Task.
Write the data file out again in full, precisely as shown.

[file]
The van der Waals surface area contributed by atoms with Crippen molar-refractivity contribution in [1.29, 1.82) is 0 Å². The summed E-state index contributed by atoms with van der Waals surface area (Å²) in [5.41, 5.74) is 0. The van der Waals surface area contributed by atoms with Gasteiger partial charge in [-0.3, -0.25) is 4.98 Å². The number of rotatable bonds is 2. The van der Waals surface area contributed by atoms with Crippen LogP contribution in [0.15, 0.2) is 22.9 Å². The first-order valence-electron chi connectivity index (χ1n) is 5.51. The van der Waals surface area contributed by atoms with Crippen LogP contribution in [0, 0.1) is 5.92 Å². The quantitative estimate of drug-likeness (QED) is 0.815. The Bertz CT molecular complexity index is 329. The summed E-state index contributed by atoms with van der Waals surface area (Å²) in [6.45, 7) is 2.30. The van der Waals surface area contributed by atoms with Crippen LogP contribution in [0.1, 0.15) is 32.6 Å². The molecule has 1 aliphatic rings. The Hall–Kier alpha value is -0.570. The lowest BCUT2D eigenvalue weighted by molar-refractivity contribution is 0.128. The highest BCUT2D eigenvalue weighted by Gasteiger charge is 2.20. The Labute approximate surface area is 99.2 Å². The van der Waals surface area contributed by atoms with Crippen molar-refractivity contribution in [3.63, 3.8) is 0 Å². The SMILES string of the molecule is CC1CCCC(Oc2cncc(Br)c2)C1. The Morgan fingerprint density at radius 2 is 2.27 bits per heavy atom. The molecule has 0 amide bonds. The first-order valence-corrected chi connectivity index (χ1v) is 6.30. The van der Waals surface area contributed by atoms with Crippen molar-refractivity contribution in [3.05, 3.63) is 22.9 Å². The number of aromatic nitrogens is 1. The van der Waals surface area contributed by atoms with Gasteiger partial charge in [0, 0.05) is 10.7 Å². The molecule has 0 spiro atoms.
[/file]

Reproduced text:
The van der Waals surface area contributed by atoms with Crippen molar-refractivity contribution in [1.29, 1.82) is 0 Å². The summed E-state index contributed by atoms with van der Waals surface area (Å²) in [5.41, 5.74) is 0. The van der Waals surface area contributed by atoms with Gasteiger partial charge in [-0.3, -0.25) is 4.98 Å². The number of rotatable bonds is 2. The van der Waals surface area contributed by atoms with Crippen LogP contribution in [0.15, 0.2) is 22.9 Å². The first-order valence-electron chi connectivity index (χ1n) is 5.51. The van der Waals surface area contributed by atoms with Crippen LogP contribution in [0, 0.1) is 5.92 Å². The quantitative estimate of drug-likeness (QED) is 0.815. The Bertz CT molecular complexity index is 329. The summed E-state index contributed by atoms with van der Waals surface area (Å²) in [6.45, 7) is 2.30. The van der Waals surface area contributed by atoms with Crippen LogP contribution in [0.1, 0.15) is 32.6 Å². The molecule has 1 aliphatic rings. The Hall–Kier alpha value is -0.570. The lowest BCUT2D eigenvalue weighted by molar-refractivity contribution is 0.128. The highest BCUT2D eigenvalue weighted by Gasteiger charge is 2.20. The Labute approximate surface area is 99.2 Å². The van der Waals surface area contributed by atoms with Crippen molar-refractivity contribution in [3.63, 3.8) is 0 Å². The SMILES string of the molecule is CC1CCCC(Oc2cncc(Br)c2)C1. The Morgan fingerprint density at radius 2 is 2.27 bits per heavy atom. The molecule has 0 amide bonds. The first-order valence-corrected chi connectivity index (χ1v) is 6.30. The van der Waals surface area contributed by atoms with Crippen molar-refractivity contribution in [3.05, 3.63) is 22.9 Å². The number of aromatic nitrogens is 1. The van der Waals surface area contributed by atoms with Gasteiger partial charge in [0, 0.05) is 10.7 Å². The molecule has 0 spiro atoms.